Tuesday, 1 June 2010

Head First.

In a year otherwise dominated by The Interview and The Boys, Ana Kokkinos' debut feature (and easily her best - come on, The Book Of Revelation? Really?) Head On made a fairly significant splash for its brazen portrayal of sexuality in an otherwise somewhat conservative Australian film industry. Where Priscilla, some years before, had tackled queer sensibility in an underhanded, overly camp and somewhat stereotypical and over the top fashion, Head On delved right into the grotty, seedy, blow-job-in-a-back-alley world that many people would prefer to believe doesn't really exist. And it did it well.

Alex Dimitriades, a few years after making a name for himself in television's Heartbreak High, plays young Ari, a young man of Greek descent living in Melbourne. A somewhat traditional and conservative family seems to be holding back his own expression of himself - not to mention his own masculine bravado and the fear of his family and peers at large, particularly within his community. He has strong desires for men, but he is also turned off by the actions of his friend Johnny (Paul Capsis in a spellbinding screen debut), transgender and in your face. What Johnny goes through is tough for Ari to confront, and he also doesn't want to be thought of as a 'faggot', with all of the late-nineties connotations that has for a young man such as himself. Then he struggles with his responsibilities to his family, especially his younger sister, and he is constantly tempted by the party world, whether gay or straight, and the drugs and escape they provide.

Head On is all about his journey, unfulfilling and open-ended. His petulance and immaturity adds to the drama - he isn't old enough to work himself out, and instead is left suffering through the pressures placed on him by society both small and large. To compensate he engages in random and dangerous sexual liaisons, such as in various back alleys, and is in turn both the abused and the abuser. This very direct and explicit representation of queer existence made quite an impact on the Australian public: especially notorious is the graphic masturbation scene by Ari to kick off the film.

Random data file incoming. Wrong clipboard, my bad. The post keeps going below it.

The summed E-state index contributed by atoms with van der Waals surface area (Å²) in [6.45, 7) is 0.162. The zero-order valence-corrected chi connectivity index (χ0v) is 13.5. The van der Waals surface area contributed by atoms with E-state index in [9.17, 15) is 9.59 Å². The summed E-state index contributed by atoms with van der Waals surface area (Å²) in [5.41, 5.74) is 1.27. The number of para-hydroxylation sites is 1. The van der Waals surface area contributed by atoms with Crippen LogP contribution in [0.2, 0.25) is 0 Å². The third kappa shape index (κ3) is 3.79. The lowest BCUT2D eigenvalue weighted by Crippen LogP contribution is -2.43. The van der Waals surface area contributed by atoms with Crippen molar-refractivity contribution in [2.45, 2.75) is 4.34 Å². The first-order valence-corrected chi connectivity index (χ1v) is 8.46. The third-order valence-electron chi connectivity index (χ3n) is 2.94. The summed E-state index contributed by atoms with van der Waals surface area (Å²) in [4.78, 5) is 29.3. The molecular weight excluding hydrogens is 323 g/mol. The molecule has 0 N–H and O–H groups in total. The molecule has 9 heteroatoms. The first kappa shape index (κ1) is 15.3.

Kokkinos showed incredible promise with this forthright, no-holds-barred examination of life in the gutter, helped by the solid performance of Dimitriades and the stunning work of Capsis, known more as a cabaret singer back in Oz. The fabulous Jill Bilcock took up the job of cutting the film, working within the gritty shots and hostile colour scheme to give incredible consistency throughout. Andrew Bovell, to bring us Lantana a couple of years later, co-wrote the terrific script with Kokkinos and Mira Robertson from Christos Tsiolkas' novel Loaded, with Jane Scott producing her follow-up to her Oscar-nominated Shine.

Head On is an enduring Australian film in many ways because of the ground it breaks and the lines it presumes to cross with a bravery still very seldom seen in that industry. A terrific inclusion into the canon of queer cinema, 4 stars.

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